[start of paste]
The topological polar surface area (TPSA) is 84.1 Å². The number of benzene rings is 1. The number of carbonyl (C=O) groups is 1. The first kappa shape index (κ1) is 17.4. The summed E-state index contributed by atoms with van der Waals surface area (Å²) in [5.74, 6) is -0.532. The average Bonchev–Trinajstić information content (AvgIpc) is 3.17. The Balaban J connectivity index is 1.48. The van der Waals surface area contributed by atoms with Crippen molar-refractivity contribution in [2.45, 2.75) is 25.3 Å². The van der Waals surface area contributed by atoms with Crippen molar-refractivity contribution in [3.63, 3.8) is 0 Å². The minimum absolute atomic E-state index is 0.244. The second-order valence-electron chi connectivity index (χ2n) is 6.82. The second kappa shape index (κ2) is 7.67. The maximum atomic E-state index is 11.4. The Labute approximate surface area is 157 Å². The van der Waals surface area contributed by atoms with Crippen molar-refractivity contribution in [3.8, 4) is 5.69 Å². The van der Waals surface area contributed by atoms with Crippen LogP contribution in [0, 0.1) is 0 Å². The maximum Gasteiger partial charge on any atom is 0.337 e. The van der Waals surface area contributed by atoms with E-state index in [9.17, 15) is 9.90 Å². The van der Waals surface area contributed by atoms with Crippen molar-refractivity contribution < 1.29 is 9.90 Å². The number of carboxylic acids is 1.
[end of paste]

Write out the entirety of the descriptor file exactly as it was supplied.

The topological polar surface area (TPSA) is 84.1 Å². The number of benzene rings is 1. The number of carbonyl (C=O) groups is 1. The first kappa shape index (κ1) is 17.4. The summed E-state index contributed by atoms with van der Waals surface area (Å²) in [5.74, 6) is -0.532. The average Bonchev–Trinajstić information content (AvgIpc) is 3.17. The Balaban J connectivity index is 1.48. The van der Waals surface area contributed by atoms with Crippen molar-refractivity contribution in [2.45, 2.75) is 25.3 Å². The van der Waals surface area contributed by atoms with Crippen molar-refractivity contribution in [3.63, 3.8) is 0 Å². The minimum absolute atomic E-state index is 0.244. The second-order valence-electron chi connectivity index (χ2n) is 6.82. The second kappa shape index (κ2) is 7.67. The maximum atomic E-state index is 11.4. The Labute approximate surface area is 157 Å². The van der Waals surface area contributed by atoms with Crippen molar-refractivity contribution in [3.8, 4) is 5.69 Å². The van der Waals surface area contributed by atoms with Crippen LogP contribution in [0, 0.1) is 0 Å². The maximum Gasteiger partial charge on any atom is 0.337 e. The van der Waals surface area contributed by atoms with E-state index in [9.17, 15) is 9.90 Å². The van der Waals surface area contributed by atoms with Crippen molar-refractivity contribution < 1.29 is 9.90 Å². The number of carboxylic acids is 1.